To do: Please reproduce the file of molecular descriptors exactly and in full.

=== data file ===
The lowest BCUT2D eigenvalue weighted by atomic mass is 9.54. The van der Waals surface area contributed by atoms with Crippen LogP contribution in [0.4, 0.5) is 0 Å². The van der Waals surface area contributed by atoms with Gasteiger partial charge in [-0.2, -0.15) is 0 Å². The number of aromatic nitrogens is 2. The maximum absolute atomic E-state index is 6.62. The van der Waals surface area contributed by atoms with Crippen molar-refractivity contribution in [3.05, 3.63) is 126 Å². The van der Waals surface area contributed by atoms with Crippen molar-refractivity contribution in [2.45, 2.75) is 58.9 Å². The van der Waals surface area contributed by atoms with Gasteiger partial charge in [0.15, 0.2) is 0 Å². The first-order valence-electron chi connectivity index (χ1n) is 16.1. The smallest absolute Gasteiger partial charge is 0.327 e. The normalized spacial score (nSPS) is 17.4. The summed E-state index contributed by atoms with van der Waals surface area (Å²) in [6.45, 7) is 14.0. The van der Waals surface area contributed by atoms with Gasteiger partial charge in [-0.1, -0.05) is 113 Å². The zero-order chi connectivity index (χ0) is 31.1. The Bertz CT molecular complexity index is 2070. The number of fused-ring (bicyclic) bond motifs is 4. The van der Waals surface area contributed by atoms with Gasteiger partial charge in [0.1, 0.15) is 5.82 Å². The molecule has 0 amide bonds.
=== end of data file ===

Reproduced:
The lowest BCUT2D eigenvalue weighted by atomic mass is 9.54. The van der Waals surface area contributed by atoms with Crippen LogP contribution in [0.4, 0.5) is 0 Å². The van der Waals surface area contributed by atoms with Gasteiger partial charge in [-0.2, -0.15) is 0 Å². The number of aromatic nitrogens is 2. The maximum absolute atomic E-state index is 6.62. The van der Waals surface area contributed by atoms with Crippen molar-refractivity contribution in [3.05, 3.63) is 126 Å². The van der Waals surface area contributed by atoms with Crippen molar-refractivity contribution in [2.45, 2.75) is 58.9 Å². The van der Waals surface area contributed by atoms with Gasteiger partial charge in [0.15, 0.2) is 0 Å². The first-order valence-electron chi connectivity index (χ1n) is 16.1. The smallest absolute Gasteiger partial charge is 0.327 e. The normalized spacial score (nSPS) is 17.4. The summed E-state index contributed by atoms with van der Waals surface area (Å²) in [6.45, 7) is 14.0. The van der Waals surface area contributed by atoms with Gasteiger partial charge in [-0.1, -0.05) is 113 Å². The zero-order chi connectivity index (χ0) is 31.1. The Bertz CT molecular complexity index is 2070. The number of fused-ring (bicyclic) bond motifs is 4. The van der Waals surface area contributed by atoms with Gasteiger partial charge in [0.1, 0.15) is 5.82 Å². The molecule has 0 amide bonds.